Jul 24, 2015 - Things to Do

Here’s what happens when a couple passes on retirement and opens a winery instead

Charles and Anne Edwards

Charles and Anne Edwards

Ann and Charles Edwards will celebrate their 50th wedding anniversary next Thursday, but don’t expect to find the couple kicked back on a beach with a book. She, a teacher, and he, a chemist who ran a dry cleaning business, decided that instead of retirement they’d dive headfirst into the massively labor- and capital-intensive business of running a winery.

Baker Buffalo Creek Vineyards

“We went to Napa Valley and he bought a book about wine and since he just can’t ever sit still decided he could do it on our land,” said Ann.

map

The land is a farm one hour west of Charlotte that’s been in the Baker family (Ann’s maiden name) for over a hundred years. Over the years it has been home to a moonshine distillery, a dairy farm and now an award-winning winery.

Baker Buffalo Creek Vineyard

Baker Buffalo Creek Vineyard & Winery produces nine different wines ranging from $12 to $17 each, but it all started with chardonnay.

“Charles planted the first grapes in 2003 just out of sight of the road so in case the vines didn’t grow we wouldn’t get made fun of by other farmers,” said Ann.

Baker Buffalo Creek wines

But they did grow, and today Charles is shifting his energy to red wines. “I want our red wines to be the focus,” he said.

Baker Buffalo Creek tasting room
Baker Buffalo Creek tasting

You can sample all nine of Baker Buffalo Creek’s wines for just $5 in their tasting room, which opened in 2009.

hillshire-farms
Baker Buffalo Creek barn
milk barn
Baker Buffalo Creek chapel
Baker Buffalo Creek

I showed up around 3pm on a weekday expecting to be all alone but was joined by a couple visiting from Atlanta and a bride-to-be and her family checking out the grounds as a potential wedding venue. We had a grand old time with Ann as our host.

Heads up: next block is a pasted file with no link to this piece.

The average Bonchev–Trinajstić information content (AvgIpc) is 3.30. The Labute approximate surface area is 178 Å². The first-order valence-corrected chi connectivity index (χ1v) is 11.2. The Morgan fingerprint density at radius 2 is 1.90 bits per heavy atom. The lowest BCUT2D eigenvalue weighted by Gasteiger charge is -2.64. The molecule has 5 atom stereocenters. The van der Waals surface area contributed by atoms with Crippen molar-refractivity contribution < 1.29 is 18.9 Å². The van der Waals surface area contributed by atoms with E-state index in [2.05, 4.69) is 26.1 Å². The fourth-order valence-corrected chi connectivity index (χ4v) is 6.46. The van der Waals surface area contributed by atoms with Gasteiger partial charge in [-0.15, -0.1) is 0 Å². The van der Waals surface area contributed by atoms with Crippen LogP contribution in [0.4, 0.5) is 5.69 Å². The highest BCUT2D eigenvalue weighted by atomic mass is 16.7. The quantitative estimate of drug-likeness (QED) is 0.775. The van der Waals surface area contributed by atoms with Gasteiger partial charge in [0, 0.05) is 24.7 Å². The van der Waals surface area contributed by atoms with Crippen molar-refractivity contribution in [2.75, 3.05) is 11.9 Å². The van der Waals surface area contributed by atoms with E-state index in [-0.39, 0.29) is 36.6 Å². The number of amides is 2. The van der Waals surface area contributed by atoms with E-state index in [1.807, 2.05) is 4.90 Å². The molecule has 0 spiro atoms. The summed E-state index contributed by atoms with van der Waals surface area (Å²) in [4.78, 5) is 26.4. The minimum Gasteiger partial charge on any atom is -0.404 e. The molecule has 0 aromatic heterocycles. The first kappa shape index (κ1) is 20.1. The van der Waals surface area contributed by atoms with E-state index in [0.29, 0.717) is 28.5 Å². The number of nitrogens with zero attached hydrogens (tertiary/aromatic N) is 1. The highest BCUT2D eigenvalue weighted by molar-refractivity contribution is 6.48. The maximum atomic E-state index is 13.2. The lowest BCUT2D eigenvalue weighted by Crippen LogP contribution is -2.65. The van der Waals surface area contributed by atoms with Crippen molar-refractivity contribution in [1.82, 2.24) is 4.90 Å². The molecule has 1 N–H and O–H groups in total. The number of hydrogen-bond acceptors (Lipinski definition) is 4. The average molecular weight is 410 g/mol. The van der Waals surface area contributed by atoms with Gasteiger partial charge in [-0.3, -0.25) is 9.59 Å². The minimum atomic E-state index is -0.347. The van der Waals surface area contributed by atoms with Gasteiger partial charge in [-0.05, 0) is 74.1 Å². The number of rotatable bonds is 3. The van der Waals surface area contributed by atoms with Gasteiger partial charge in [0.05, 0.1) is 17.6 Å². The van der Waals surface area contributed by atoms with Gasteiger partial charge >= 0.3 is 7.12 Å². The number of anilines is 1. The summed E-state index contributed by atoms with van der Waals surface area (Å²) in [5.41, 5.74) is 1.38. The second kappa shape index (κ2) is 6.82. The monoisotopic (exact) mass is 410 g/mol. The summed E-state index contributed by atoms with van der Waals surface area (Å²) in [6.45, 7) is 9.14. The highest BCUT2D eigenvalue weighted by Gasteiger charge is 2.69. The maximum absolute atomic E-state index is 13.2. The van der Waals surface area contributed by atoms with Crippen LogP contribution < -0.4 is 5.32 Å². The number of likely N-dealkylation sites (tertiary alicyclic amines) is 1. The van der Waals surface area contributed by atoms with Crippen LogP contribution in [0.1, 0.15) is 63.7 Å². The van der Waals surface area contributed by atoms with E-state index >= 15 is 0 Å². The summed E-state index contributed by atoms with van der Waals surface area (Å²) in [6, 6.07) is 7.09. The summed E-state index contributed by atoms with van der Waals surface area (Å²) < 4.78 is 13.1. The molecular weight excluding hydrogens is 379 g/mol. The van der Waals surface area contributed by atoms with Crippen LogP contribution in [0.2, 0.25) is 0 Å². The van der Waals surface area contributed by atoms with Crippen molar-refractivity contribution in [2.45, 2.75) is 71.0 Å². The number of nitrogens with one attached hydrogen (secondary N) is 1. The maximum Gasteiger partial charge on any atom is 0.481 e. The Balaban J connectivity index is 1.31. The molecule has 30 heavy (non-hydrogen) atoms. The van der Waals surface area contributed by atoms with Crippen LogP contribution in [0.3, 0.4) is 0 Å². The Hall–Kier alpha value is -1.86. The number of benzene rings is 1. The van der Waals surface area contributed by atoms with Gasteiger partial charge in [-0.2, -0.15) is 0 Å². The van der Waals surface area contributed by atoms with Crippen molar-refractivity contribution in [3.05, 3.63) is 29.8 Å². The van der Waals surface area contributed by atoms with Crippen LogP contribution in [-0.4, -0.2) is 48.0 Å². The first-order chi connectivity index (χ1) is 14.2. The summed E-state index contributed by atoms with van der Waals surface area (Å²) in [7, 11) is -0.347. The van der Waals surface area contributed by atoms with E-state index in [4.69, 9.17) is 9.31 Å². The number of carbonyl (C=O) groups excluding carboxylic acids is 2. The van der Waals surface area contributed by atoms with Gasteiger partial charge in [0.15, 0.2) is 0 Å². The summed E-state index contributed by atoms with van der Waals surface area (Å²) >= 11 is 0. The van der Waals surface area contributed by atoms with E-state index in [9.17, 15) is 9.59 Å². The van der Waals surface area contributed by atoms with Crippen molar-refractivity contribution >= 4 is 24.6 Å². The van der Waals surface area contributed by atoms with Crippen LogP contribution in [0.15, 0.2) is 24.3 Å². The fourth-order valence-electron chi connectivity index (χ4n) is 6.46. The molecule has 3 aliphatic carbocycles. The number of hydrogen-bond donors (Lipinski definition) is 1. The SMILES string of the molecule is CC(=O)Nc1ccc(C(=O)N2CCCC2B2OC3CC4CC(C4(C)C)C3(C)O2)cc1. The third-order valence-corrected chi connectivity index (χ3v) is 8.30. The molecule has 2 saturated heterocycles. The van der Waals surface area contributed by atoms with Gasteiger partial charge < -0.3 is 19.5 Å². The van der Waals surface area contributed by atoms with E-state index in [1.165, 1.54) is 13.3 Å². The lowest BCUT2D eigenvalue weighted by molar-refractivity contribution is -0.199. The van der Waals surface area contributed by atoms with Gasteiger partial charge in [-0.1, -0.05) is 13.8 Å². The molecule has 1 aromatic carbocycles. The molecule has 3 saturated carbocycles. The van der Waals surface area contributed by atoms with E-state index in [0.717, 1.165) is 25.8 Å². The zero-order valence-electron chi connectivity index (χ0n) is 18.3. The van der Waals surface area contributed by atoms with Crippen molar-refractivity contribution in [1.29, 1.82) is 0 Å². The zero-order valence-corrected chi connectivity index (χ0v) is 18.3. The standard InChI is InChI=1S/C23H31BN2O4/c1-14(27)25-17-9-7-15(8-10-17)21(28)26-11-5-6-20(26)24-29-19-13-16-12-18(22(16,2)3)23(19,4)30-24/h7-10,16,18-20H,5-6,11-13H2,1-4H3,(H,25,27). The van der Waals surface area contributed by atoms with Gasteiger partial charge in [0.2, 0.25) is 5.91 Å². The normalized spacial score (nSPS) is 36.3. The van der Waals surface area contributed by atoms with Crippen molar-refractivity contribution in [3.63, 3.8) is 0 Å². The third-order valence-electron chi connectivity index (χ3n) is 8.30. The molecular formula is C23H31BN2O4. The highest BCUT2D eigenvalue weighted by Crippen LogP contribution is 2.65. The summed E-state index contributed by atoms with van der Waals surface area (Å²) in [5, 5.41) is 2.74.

Baker Buffalo Creek winer
wine bottles

She walked through the wines in a straightforward, casual and inclusive presentation free from any off-putting wine snobbery. She teased the bride (who, as it turns out, doesn’t even like wine) as she dumped sample after sample, saying, “It’s ok, it’s not like you’re throwing out my baby or anything.” It was like drinking wine with your hilarious grandmother.

After a decent little buzz (nine samples is a lot), Charles took us out for a tour of the grounds, which you might recognize from the Hillshire Farm commercials.

It’s a beautiful property. They fancied up the milk barn to serve as the buffet line during events and added a chapel behind the barn for weddings. (To my little sister if she’s reading… DIBS.)

Charles says they’re really grateful for the weddings because that revenue stream funds the purchase of barrels, which fuels the expansion of his operation.

I hope I’m like Ann and Charles one day. I hope I find something to do long after anyone tells me I have to do anything and I hope I talk about it with the same pride Charles did showing us his land and bottling machine and barrels.

With that same pride he reminded us as the tour wrapped up that his 50th wedding anniversary was coming up. And when Ann was out of earshot said, “I’d do it all over again exactly the same way.”

The tasting room is open Thursday-Saturday 12-5pm and Sunday 2-5pm. 

avatar

Get more local stories in your inbox with Axios Charlotte.

🌱

Support local journalism by becoming a member.

Learn more

More Charlotte stories

Charlottepostcard

Get a free daily digest of the most important news in your backyard with Axios Charlotte.

🌱

Support local journalism by becoming a member.

Learn more